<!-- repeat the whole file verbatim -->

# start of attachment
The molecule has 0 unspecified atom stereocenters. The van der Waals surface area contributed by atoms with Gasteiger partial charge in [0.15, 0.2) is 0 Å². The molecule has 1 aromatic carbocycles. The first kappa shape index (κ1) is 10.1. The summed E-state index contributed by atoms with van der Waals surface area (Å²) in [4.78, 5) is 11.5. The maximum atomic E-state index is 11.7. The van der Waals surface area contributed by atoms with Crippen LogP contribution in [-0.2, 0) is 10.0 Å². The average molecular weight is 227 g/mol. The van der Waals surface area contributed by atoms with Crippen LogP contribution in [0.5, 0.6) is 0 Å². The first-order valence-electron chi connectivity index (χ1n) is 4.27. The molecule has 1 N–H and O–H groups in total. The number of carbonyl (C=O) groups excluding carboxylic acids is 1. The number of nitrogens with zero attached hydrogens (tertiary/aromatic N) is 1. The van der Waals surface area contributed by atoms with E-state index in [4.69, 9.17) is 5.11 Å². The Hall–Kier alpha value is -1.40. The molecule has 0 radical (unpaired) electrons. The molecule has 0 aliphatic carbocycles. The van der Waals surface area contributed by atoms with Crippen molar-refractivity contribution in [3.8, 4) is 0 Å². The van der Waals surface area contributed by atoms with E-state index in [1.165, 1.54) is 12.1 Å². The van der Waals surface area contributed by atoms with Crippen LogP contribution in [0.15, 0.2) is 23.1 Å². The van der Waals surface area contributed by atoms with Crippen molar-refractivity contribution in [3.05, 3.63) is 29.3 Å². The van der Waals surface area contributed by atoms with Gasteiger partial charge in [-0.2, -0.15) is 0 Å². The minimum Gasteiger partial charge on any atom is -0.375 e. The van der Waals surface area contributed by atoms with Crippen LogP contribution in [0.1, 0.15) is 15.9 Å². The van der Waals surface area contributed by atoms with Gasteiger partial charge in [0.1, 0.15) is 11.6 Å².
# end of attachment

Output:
The molecule has 0 unspecified atom stereocenters. The van der Waals surface area contributed by atoms with Gasteiger partial charge in [0.15, 0.2) is 0 Å². The molecule has 1 aromatic carbocycles. The first kappa shape index (κ1) is 10.1. The summed E-state index contributed by atoms with van der Waals surface area (Å²) in [4.78, 5) is 11.5. The maximum atomic E-state index is 11.7. The van der Waals surface area contributed by atoms with Crippen LogP contribution in [-0.2, 0) is 10.0 Å². The average molecular weight is 227 g/mol. The van der Waals surface area contributed by atoms with Crippen LogP contribution in [0.5, 0.6) is 0 Å². The first-order valence-electron chi connectivity index (χ1n) is 4.27. The molecule has 1 N–H and O–H groups in total. The number of carbonyl (C=O) groups excluding carboxylic acids is 1. The number of nitrogens with zero attached hydrogens (tertiary/aromatic N) is 1. The van der Waals surface area contributed by atoms with E-state index in [4.69, 9.17) is 5.11 Å². The Hall–Kier alpha value is -1.40. The molecule has 0 radical (unpaired) electrons. The molecule has 0 aliphatic carbocycles. The van der Waals surface area contributed by atoms with Crippen molar-refractivity contribution in [3.8, 4) is 0 Å². The van der Waals surface area contributed by atoms with E-state index in [1.165, 1.54) is 12.1 Å². The van der Waals surface area contributed by atoms with Crippen LogP contribution in [0.15, 0.2) is 23.1 Å². The van der Waals surface area contributed by atoms with Crippen molar-refractivity contribution in [3.05, 3.63) is 29.3 Å². The van der Waals surface area contributed by atoms with Gasteiger partial charge in [-0.2, -0.15) is 0 Å². The minimum Gasteiger partial charge on any atom is -0.375 e. The van der Waals surface area contributed by atoms with Crippen LogP contribution in [0.1, 0.15) is 15.9 Å². The van der Waals surface area contributed by atoms with Gasteiger partial charge in [0.1, 0.15) is 11.6 Å².